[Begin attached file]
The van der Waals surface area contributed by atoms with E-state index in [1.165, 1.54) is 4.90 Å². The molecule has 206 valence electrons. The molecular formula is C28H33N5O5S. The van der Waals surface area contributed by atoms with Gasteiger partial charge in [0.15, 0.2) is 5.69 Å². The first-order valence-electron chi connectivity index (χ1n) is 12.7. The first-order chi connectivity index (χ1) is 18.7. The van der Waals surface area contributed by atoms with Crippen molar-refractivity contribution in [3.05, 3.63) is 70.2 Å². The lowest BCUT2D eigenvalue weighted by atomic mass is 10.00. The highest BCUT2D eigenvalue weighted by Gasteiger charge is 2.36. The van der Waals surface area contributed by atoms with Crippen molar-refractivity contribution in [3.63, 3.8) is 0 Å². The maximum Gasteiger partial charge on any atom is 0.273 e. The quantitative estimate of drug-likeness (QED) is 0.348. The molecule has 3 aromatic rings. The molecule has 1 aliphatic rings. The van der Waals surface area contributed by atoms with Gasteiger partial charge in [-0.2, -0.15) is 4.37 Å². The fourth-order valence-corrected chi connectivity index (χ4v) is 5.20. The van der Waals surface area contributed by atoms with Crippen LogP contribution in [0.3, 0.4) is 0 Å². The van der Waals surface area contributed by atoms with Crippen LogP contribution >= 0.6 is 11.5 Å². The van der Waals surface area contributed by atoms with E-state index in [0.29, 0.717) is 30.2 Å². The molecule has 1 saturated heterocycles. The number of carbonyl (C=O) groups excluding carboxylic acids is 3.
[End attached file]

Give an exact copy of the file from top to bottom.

The van der Waals surface area contributed by atoms with E-state index in [1.165, 1.54) is 4.90 Å². The molecule has 206 valence electrons. The molecular formula is C28H33N5O5S. The van der Waals surface area contributed by atoms with Gasteiger partial charge in [0.15, 0.2) is 5.69 Å². The first-order valence-electron chi connectivity index (χ1n) is 12.7. The first-order chi connectivity index (χ1) is 18.7. The van der Waals surface area contributed by atoms with Crippen molar-refractivity contribution in [3.05, 3.63) is 70.2 Å². The lowest BCUT2D eigenvalue weighted by atomic mass is 10.00. The highest BCUT2D eigenvalue weighted by Gasteiger charge is 2.36. The van der Waals surface area contributed by atoms with Crippen molar-refractivity contribution in [3.63, 3.8) is 0 Å². The maximum Gasteiger partial charge on any atom is 0.273 e. The quantitative estimate of drug-likeness (QED) is 0.348. The molecule has 3 aromatic rings. The molecule has 1 aliphatic rings. The van der Waals surface area contributed by atoms with Gasteiger partial charge in [-0.2, -0.15) is 4.37 Å². The fourth-order valence-corrected chi connectivity index (χ4v) is 5.20. The van der Waals surface area contributed by atoms with Crippen LogP contribution in [0.3, 0.4) is 0 Å². The van der Waals surface area contributed by atoms with Crippen LogP contribution >= 0.6 is 11.5 Å². The van der Waals surface area contributed by atoms with E-state index in [0.29, 0.717) is 30.2 Å². The molecule has 1 saturated heterocycles. The number of carbonyl (C=O) groups excluding carboxylic acids is 3.